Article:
Would you take out an interest-only mortgage? These are mortgages that never reduce the principal balance and, while they fulfill a certain niche, they are not for every buyer. It means you will always owe the same amount of money regardless of how many payments you make because you are only paying the interest.
Interest-only mortgages are loans secured by real estate and often contain an option to make an interest payment. You can pay more, but most people do not. People like interest-only mortgages because it's a way to reduce your mortgage payment drastically. News headlines often distort the truth about interest-only mortgages, making them out to be bad or risky loans, which is far from the truth. As with any type of financing instrument, there are pros and cons. Interest-only mortgages are not inherently evil in themselves.
What Is an Interest-Only Mortgage?
Interest-only payments do not contain the principal. Many of the interest-only mortgages available today feature an option for interest-only payments. Here is an example:
- $200,000 loan, bearing interest at 6.5%. Amortized payments for a 30-year loan would be $1,254 per month, containing principal and interest.
- An interest-only payment is $1,083.
- The difference between a P&I payment and an interest payment is a savings of $170 per month.
The most popular interest-only mortgages do not allow borrowers to make an interest-only payment forever. Generally, that time period is limited to between five to ten years of the loan. After that period, the loan is amortized for the remainder of its term. This means the payments move up to an amortized amount, but the loan balance is not increased. Two popular mortgages are:
- A 30-year loan. The option to make interest-only payments is for the first 60 months. On a $200,000 loan at 6.5%, the borrower has the option to pay $1,083 per month at any time within the first five years. For years 6 through 30, the payment will be $1,264.
- A 40-year loan. The option to make interest-only payments is for the first 120 months. On a $200,000 loan at 6.5%, the borrower has the option for the first ten years to pay an interest-only payment in any given month. For years 11 through 40, the payment will be $1,264.
Computing an Interest-Only Payment
It's simple to figure mortgage interest. Take an unpaid loan balance of $200,000 and multiply it by the interest rate. In this case, the rate is 6.5%. That number is $13,000 of interest, which is the annual amount of interest. Divide $13,000 by 12 months, which will equal your monthly interest payment or $1,083.
Who Would Benefit?
Interest-only mortgages are beneficial for first-time home buyers. Many new homeowners struggle during the first year of ownership because they are not accustomed to paying mortgage payments, which are generally higher than rental payments.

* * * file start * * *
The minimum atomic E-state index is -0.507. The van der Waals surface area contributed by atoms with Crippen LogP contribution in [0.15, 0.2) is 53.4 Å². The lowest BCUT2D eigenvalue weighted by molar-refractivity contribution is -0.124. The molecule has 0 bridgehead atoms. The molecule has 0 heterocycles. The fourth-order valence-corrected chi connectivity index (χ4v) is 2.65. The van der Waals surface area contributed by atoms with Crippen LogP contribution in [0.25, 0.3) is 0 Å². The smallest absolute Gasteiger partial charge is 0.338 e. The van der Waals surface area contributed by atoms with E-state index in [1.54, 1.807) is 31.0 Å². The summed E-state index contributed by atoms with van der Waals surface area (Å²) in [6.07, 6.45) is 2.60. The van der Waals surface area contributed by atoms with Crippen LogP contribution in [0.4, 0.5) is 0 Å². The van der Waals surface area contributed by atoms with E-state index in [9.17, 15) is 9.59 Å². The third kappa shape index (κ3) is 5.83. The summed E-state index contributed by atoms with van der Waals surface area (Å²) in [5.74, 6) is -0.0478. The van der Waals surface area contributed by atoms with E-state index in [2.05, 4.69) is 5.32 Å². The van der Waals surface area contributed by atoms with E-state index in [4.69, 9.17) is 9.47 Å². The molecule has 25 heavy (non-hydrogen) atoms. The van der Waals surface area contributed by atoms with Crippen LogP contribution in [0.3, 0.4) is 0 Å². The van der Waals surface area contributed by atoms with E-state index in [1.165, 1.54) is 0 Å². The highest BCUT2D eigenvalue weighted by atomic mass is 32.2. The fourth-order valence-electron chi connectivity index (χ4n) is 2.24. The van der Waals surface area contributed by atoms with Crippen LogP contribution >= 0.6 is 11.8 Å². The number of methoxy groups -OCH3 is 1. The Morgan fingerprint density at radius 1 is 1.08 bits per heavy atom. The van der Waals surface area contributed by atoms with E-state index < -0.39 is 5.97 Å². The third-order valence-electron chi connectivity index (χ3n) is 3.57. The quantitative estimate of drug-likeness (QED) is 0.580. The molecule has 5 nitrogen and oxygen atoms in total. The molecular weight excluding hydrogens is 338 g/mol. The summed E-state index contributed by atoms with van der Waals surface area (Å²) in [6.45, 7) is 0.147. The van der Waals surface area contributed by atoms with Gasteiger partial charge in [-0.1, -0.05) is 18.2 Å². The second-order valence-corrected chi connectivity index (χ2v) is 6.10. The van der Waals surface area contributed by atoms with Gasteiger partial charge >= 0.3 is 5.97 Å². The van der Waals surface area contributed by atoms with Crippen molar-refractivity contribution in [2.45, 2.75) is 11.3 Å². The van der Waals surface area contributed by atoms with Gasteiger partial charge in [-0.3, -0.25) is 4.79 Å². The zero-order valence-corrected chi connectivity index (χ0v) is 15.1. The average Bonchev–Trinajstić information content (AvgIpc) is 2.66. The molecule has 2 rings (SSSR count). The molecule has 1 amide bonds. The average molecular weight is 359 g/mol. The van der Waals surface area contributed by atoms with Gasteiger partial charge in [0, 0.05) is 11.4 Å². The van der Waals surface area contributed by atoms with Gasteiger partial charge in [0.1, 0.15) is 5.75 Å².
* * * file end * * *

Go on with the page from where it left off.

An interest-only mortgage does not require that the homeowner pay an interest-only payment. What it does do is give the borrower the OPTION to pay a lower payment during the early years of the loan. If a homeowner faces an unexpected bill -- say, the water heater needs to be replaced -- that could cost the owner $500 or more. By exercising the option that month to pay a lower payment, that option can help to balance the home owner's budget.
Buyers whose income fluctuate because of earning commissions, for example, instead of a flat salary, also benefit from an interest-only mortgage option. These borrowers often pay interest-only payments during slim months and pay extra toward the principal when bonuses or commissions are received.
How Much Do They Cost?
Because lenders rarely do anything for free, the cost for an interest-only mortgage might be a bit higher than a conventional loan. For example, if a 30-year fixed-rate mortgage is available at the going rate of 6% interest, an interest-only mortgage might cost an extra 1/2 percent or be set at 6.5%.
A lender might also charge a percentage of a point to make the loan. All lender fees vary, so it pays to shop around.
Risks & Myths
The important aspect of an interest-only mortgage is to remember that the loan balance will never increase. Option ARM loans contain a provision for negative amortization. Interest-only mortgages do not.
The risk associated with an interest-only mortgage lies in being forced to sell the property if the property has not appreciated. If a borrower pays only the interest each and every month, at the end of, say, five years, the borrower will owe the original loan balance because it has not been reduced. The loan balance will be the same amount as when the loan was originated.
However, even an amortized payment schedule typically will not pay down enough of a 100% financed loan to cover the costs to sell if the property has not appreciated. A larger down payment at the time of purchase reduces the risk associated with an interest-only mortgage.
If property values fall, however, the equity received in the property at the time of purchase could disappear. But most homeowners, regardless of whether a loan is amortized, face that risk in a falling market.